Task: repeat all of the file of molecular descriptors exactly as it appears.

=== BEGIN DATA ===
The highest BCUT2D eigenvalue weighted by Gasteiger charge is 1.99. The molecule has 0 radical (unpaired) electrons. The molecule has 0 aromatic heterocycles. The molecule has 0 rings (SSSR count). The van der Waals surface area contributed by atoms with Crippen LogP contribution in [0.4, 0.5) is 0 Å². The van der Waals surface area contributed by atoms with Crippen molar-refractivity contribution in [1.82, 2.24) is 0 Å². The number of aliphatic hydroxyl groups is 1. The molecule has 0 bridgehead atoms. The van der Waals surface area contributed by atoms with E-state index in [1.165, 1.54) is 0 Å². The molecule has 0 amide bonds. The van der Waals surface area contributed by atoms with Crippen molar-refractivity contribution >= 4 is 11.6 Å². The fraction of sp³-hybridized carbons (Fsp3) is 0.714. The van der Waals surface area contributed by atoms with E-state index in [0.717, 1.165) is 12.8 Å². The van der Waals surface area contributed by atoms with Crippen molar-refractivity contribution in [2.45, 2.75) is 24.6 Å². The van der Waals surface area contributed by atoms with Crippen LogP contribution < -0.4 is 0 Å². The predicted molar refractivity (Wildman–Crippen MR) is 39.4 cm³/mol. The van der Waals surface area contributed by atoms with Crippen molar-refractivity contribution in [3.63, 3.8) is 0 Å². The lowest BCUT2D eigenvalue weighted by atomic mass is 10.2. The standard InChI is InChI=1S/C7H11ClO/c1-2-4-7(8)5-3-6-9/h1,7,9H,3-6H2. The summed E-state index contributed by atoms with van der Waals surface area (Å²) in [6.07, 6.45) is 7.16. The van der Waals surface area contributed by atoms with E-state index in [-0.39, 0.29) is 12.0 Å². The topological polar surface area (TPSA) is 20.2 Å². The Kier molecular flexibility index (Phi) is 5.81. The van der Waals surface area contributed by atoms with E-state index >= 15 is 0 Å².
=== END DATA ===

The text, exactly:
The highest BCUT2D eigenvalue weighted by Gasteiger charge is 1.99. The molecule has 0 radical (unpaired) electrons. The molecule has 0 aromatic heterocycles. The molecule has 0 rings (SSSR count). The van der Waals surface area contributed by atoms with Crippen LogP contribution in [0.4, 0.5) is 0 Å². The van der Waals surface area contributed by atoms with Crippen molar-refractivity contribution in [1.82, 2.24) is 0 Å². The number of aliphatic hydroxyl groups is 1. The molecule has 0 bridgehead atoms. The van der Waals surface area contributed by atoms with E-state index in [1.165, 1.54) is 0 Å². The molecule has 0 amide bonds. The van der Waals surface area contributed by atoms with Crippen molar-refractivity contribution >= 4 is 11.6 Å². The fraction of sp³-hybridized carbons (Fsp3) is 0.714. The van der Waals surface area contributed by atoms with E-state index in [0.717, 1.165) is 12.8 Å². The van der Waals surface area contributed by atoms with Crippen molar-refractivity contribution in [2.45, 2.75) is 24.6 Å². The van der Waals surface area contributed by atoms with Crippen LogP contribution < -0.4 is 0 Å². The predicted molar refractivity (Wildman–Crippen MR) is 39.4 cm³/mol. The van der Waals surface area contributed by atoms with Crippen molar-refractivity contribution in [3.63, 3.8) is 0 Å². The lowest BCUT2D eigenvalue weighted by atomic mass is 10.2. The standard InChI is InChI=1S/C7H11ClO/c1-2-4-7(8)5-3-6-9/h1,7,9H,3-6H2. The summed E-state index contributed by atoms with van der Waals surface area (Å²) in [6.07, 6.45) is 7.16. The van der Waals surface area contributed by atoms with E-state index in [-0.39, 0.29) is 12.0 Å². The topological polar surface area (TPSA) is 20.2 Å². The Kier molecular flexibility index (Phi) is 5.81. The van der Waals surface area contributed by atoms with E-state index >= 15 is 0 Å².